The state’s constitutionally protected local control forbids the policymakers from creating a statewide curriculum.

“Bringing better clarity is definitely part of this work,” said Zac Chase, the curriculum coordinator for the St. Vrain Valley School District and co-chair of the English standards review committee. “But deciding how to use those standards to serve communities will always be the purview of the school district and school board.”

The committees are expected to meet regularly through April, and their meetings are open to the public. The education department is expected to release draft recommendations for more public input early next  year.

“Right now, the work is in the hands of the committees,” Colsman said. “We’ll feel like we’re successful if everyone feels like they had their voice heard.”

hurdle cleared

Indiana’s federally required education plan wins approval

PHOTO: Courtesy of the Indiana Department of Education
State Superintendent Jennifer McCormick greets elementary school students in Decatur Township.

U.S. Education Secretary Betsy DeVos has signed off on Indiana’s federally required education plan, ushering in another era of changes — although not exactly major ones — to the state’s public school system.

The U.S Department of Education announced the plan’s approval on Friday. Like other states, Indiana went through an extensive process to craft a blueprint to comply with the Every Student Succeeds Act, or ESSA, which was signed into law in 2015.

“Today is a great day for Indiana,” state Superintendent Jennifer McCormick said in a statement. “Our ESSA plan reflects the input and perspective of many stakeholders in communities across our state. From the beginning, we set out to build a plan that responded to the needs of Hoosier students. From our clear accountability system to our innovative, locally-driven approach to school improvement, our ESSA plan was designed to support student success.”

The federal government highlighted two aspects of Indiana’s plan. One is a pledge to close achievement gaps separating certain groups of students, such as racial and ethnic groups, from their peers by 50 percent by 2023.

Another is a staple of other states’ plans, as well: adding new ways for measuring how ready students are for attending college or starting their careers. Indiana education officials and lawmakers have made this a priority over the past several years, culminating in a new set of graduation requirements the Indiana State Board of Education approved late last year.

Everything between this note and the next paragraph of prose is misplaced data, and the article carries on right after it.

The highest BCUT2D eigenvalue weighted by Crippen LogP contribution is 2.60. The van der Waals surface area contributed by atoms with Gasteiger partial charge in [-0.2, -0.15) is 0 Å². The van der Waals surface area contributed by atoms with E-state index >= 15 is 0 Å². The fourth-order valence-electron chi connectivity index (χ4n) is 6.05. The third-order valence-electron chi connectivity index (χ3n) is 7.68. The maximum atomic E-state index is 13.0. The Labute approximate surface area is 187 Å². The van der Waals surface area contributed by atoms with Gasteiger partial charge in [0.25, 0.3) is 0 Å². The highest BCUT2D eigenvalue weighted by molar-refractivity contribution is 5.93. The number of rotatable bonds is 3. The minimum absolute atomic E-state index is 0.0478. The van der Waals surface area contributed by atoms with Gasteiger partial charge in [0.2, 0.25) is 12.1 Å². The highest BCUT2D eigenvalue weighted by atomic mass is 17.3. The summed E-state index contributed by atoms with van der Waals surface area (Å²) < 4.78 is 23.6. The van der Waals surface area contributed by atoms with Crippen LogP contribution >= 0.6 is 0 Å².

Under Indiana’s plan, high schoolers’ readiness will be measured not just by tests but also by performance in advanced courses and earning dual credits or industry certifications. Elementary school students will be measured in part by student attendance and growth in student attendance over time. Test scores and test score improvement still play a major role in how all schools are rated using state A-F letter grades.

In all, 35 states’ ESSA plans have won federal approval.

Advocates hope the law will bring more attention to the country’s neediest children and those most likely to be overlooked — including English-learners and students with disabilities.

Indiana officials struggled to bring some state measures in line with federal laws, such as graduation requirements and diplomas.

Under the state’s ESSA plan, A-F grades would include these measures (see weights here):

  • Academic achievement in the form of state test scores.
  • Test score improvement.
  • Graduation rate and a measure of “college and career readiness” for high schools.
  • Academic progress of English-language learners, measured by the WIDA test.
  • At least one aspect of school quality. For now, that will be chronic absenteeism, but the state hopes to pursue student and teacher surveys.

The last two are new to Indiana, but represent ESSA’s goal of being more inclusive and, in the case of chronic absenteeism, attempting to value other measures that aren’t test scores.

Because the Indiana State Board of Education passed its own draft A-F rules earlier this month — rules that deviate from the state ESSA plan — it’s possible Hoosier schools could get two sets of letter grades going forward, muddying the initial intent of the simple A-F grade concept parents and community members are familiar with.

The state board’s A-F changes include other measures, such as a “well-rounded” measure for elementary schools that is calculated based on science and social studies tests and an “on-track” measure for high schools that is calculated based on credits and freshman-year grades. Neither component is part of  the state’s federal plan. The state board plan also gets rid of the test score improvement measure for high-schoolers.

While that A-F proposal is preliminary, if approved it would go into effect for schools in 2018-19.